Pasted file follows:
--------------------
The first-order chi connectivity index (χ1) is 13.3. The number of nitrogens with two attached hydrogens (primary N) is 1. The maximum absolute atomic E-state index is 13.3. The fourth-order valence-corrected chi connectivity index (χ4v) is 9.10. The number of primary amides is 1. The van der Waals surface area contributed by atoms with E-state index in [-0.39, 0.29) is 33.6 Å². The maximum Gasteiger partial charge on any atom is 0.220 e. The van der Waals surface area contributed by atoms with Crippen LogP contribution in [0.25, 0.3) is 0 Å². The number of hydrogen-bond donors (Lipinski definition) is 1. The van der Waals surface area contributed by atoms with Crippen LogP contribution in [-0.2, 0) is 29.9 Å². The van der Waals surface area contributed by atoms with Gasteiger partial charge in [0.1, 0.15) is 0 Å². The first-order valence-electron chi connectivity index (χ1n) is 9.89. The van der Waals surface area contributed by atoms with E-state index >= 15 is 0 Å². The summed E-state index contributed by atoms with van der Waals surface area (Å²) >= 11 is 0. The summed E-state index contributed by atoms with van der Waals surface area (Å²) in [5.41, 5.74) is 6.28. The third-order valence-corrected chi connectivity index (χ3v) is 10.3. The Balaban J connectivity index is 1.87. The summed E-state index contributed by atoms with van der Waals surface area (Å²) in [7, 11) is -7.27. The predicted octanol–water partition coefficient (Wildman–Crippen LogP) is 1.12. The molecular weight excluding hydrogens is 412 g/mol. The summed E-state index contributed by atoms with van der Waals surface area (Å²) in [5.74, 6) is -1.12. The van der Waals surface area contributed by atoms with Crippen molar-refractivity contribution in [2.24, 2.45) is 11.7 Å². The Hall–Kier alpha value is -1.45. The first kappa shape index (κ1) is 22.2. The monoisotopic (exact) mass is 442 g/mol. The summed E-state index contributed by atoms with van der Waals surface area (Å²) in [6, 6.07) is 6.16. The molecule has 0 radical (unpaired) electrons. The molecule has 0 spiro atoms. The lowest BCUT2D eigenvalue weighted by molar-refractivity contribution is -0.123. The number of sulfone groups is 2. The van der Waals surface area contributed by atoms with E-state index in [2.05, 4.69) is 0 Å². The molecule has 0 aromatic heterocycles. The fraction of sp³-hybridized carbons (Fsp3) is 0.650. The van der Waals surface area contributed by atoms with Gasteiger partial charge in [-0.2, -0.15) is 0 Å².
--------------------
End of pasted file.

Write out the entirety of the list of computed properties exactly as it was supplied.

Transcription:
The first-order chi connectivity index (χ1) is 13.3. The number of nitrogens with two attached hydrogens (primary N) is 1. The maximum absolute atomic E-state index is 13.3. The fourth-order valence-corrected chi connectivity index (χ4v) is 9.10. The number of primary amides is 1. The van der Waals surface area contributed by atoms with E-state index in [-0.39, 0.29) is 33.6 Å². The maximum Gasteiger partial charge on any atom is 0.220 e. The van der Waals surface area contributed by atoms with Crippen LogP contribution in [0.25, 0.3) is 0 Å². The number of hydrogen-bond donors (Lipinski definition) is 1. The van der Waals surface area contributed by atoms with Crippen LogP contribution in [-0.2, 0) is 29.9 Å². The van der Waals surface area contributed by atoms with Gasteiger partial charge in [0.1, 0.15) is 0 Å². The first-order valence-electron chi connectivity index (χ1n) is 9.89. The van der Waals surface area contributed by atoms with E-state index >= 15 is 0 Å². The summed E-state index contributed by atoms with van der Waals surface area (Å²) >= 11 is 0. The summed E-state index contributed by atoms with van der Waals surface area (Å²) in [5.41, 5.74) is 6.28. The third-order valence-corrected chi connectivity index (χ3v) is 10.3. The Balaban J connectivity index is 1.87. The summed E-state index contributed by atoms with van der Waals surface area (Å²) in [7, 11) is -7.27. The predicted octanol–water partition coefficient (Wildman–Crippen LogP) is 1.12. The molecular weight excluding hydrogens is 412 g/mol. The summed E-state index contributed by atoms with van der Waals surface area (Å²) in [5.74, 6) is -1.12. The van der Waals surface area contributed by atoms with Crippen molar-refractivity contribution in [2.24, 2.45) is 11.7 Å². The Hall–Kier alpha value is -1.45. The first kappa shape index (κ1) is 22.2. The monoisotopic (exact) mass is 442 g/mol. The summed E-state index contributed by atoms with van der Waals surface area (Å²) in [6, 6.07) is 6.16. The molecule has 0 radical (unpaired) electrons. The molecule has 0 spiro atoms. The lowest BCUT2D eigenvalue weighted by molar-refractivity contribution is -0.123. The number of sulfone groups is 2. The van der Waals surface area contributed by atoms with E-state index in [2.05, 4.69) is 0 Å². The molecule has 0 aromatic heterocycles. The fraction of sp³-hybridized carbons (Fsp3) is 0.650. The van der Waals surface area contributed by atoms with Gasteiger partial charge in [-0.2, -0.15) is 0 Å².